• Shawn has a tendency to do this, partly because his "psychic" abilities (read: keen observational skills and theatrical nature) tend to throw people off their guard and result in them buying anything he'll tell them, and partly because he's The Charmer who can twist almost anyone around his little finger. The few times it hasn't worked (it's not foolproof), Shawn has literally been struck dumb.
    • One particularly audacious example had Shawn pretending to be a chief resident doctor doing rounds with interns in order to figure out what was wrong with a comatose patient. When he couldn't understand their medical terminology, he told them to dumb it down for the comatose patients, and they did.
    • Or the time he managed to convince multiple people at a comic convention that he was George Takei's personal assistant. Including George Takei himself.
      "The blueberries are still wrong. I requested North Carolina blueberries but they sent me Michigan blueberries."
    • While less inclined to do this, Gus also has a memorable moment in which he manages to get Shawn enrolled in a children's karate class (don't ask) by pretending to be Shawn's lawyer and making copious plays of the race card. Even Shawn is taken aback by how far down the rabbit hole things go:
      Shawn: Dude, I think he gets it now.
      Gus: [Sotto voce] I know. But the words are coming out of my mouth faster than I can think of them.
  • Resident Alien: Ellen uses her scrubs to look like she needs whatever she's stealing for an emergency situation, as no store wants to be blamed for impeding care.
    Ellen: I'm serious. If you're wearing nurse scrubs and you're running, stores will pretty much let you take anything for free.
  • This is basically the entire plot of The Riches. A family of travelers find a rich couple dying in a car accident (because some of their enemies ran the couple off the road), and decide to steal their identities. The rich husband was a lawyer, while the traveler husband only has experience in the law in avoiding it. But he manages to fool everyone at his new job. In one particularly memorable instance, he gets himself a position as guest speaker at a local law college. He brings in a big bag of mini-cookies, tells them "I know nothing about law," and starts asking them questions, giving them cookies when they give him answers that sound good. He coasts through the rest of the first season on the knowledge gained from that class.
  • Happens more or less Once per Episode in the BBC version of Robin Hood, yet no one ever catches on.
  • In Sabrina the Teenage Witch, Sabrina turns a classmate invisible to help with his magic act, but then loses track of him. Upon realizing that the first place that an invisible teenage boy would go is the girls' locker room, Sabrina runs into the room and yells to all of the girls to keep their clothes on; there's a gas leak and everyone must evacuate. The girls all leave without question.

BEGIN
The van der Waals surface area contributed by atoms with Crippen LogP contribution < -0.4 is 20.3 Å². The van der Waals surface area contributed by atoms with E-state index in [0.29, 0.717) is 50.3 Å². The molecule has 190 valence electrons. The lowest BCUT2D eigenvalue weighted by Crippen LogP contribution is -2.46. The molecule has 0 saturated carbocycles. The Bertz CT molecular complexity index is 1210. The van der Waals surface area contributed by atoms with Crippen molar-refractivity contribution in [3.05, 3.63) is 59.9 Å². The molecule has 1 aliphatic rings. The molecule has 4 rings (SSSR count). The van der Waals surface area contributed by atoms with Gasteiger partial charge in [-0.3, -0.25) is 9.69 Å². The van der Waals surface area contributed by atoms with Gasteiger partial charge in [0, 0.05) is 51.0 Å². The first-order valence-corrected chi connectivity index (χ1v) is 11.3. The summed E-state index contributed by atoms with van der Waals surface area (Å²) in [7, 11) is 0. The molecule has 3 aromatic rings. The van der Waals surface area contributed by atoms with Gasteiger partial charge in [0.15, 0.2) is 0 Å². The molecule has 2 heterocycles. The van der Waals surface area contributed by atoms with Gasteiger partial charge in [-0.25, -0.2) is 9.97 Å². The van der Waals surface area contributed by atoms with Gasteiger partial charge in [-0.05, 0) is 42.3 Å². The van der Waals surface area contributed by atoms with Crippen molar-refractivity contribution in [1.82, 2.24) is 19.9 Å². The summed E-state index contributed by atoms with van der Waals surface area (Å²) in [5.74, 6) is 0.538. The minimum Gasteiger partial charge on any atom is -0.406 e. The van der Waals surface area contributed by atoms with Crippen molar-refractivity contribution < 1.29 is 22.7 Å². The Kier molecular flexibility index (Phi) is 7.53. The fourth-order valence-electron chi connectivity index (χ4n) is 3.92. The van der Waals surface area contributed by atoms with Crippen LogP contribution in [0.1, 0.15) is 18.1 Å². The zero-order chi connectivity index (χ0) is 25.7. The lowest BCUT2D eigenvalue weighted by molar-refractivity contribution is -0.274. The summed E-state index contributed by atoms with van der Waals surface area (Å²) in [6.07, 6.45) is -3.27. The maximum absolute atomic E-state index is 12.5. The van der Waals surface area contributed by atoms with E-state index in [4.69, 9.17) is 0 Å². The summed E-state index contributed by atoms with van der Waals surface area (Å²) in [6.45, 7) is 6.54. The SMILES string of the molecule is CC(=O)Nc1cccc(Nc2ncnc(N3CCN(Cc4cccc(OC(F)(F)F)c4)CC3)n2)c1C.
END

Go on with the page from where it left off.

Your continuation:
• In one episode of Scrubs, J.D. dons a lab coat to look more "official." The Janitor decides to wear one as well, just to mess with him. When the Janitor sits with J.D. in the cafeteria, a woman comes up to ask a question. The Janitor explains that the janitors at Sacred Heart wear lab coats as well, leading to the woman complimenting both the Janitor and J.D. on the great job they do.
  • Seinfeld:
    • Parodied with Kramer's alter ego, Dr. Von Nostrand.
      Seinfeld: He's not fooling anyone.
    • In "The Bizarro Jerry", Kramer ended up with a "job" at Brandt/Leland, taking meetings and writing reports, even though he didn't get paid. Eventually they had to "fire" him for incompetence.
      Leland: I'm sorry. There's just no way that we could keep you on.
      Kramer: I don't even really work here!
      Leland: That's what makes this so difficult.
    • In another episode, George wasn't sure whether he was hired at a firm or not, so he just went in while the boss was out of town and pretended to work on the Pensky file in an empty office.
    • Happens to Kramer again when he gets a job as a seat filler at the Tony Awards, where he inadvertently ends up getting caught in the crowd heading to the stage to accept an award, resulting in him attending several showbiz parties while brandishing an unearned Tony award. In neither case was he trying to get his own way or manipulate people, he was the one just going with the flow, which is exactly the sort of behavior required by others for the trope to work.
  • Often used by Frank Parker in Seven Days, even when his status as an actual NSA agent could get him whatever he wants.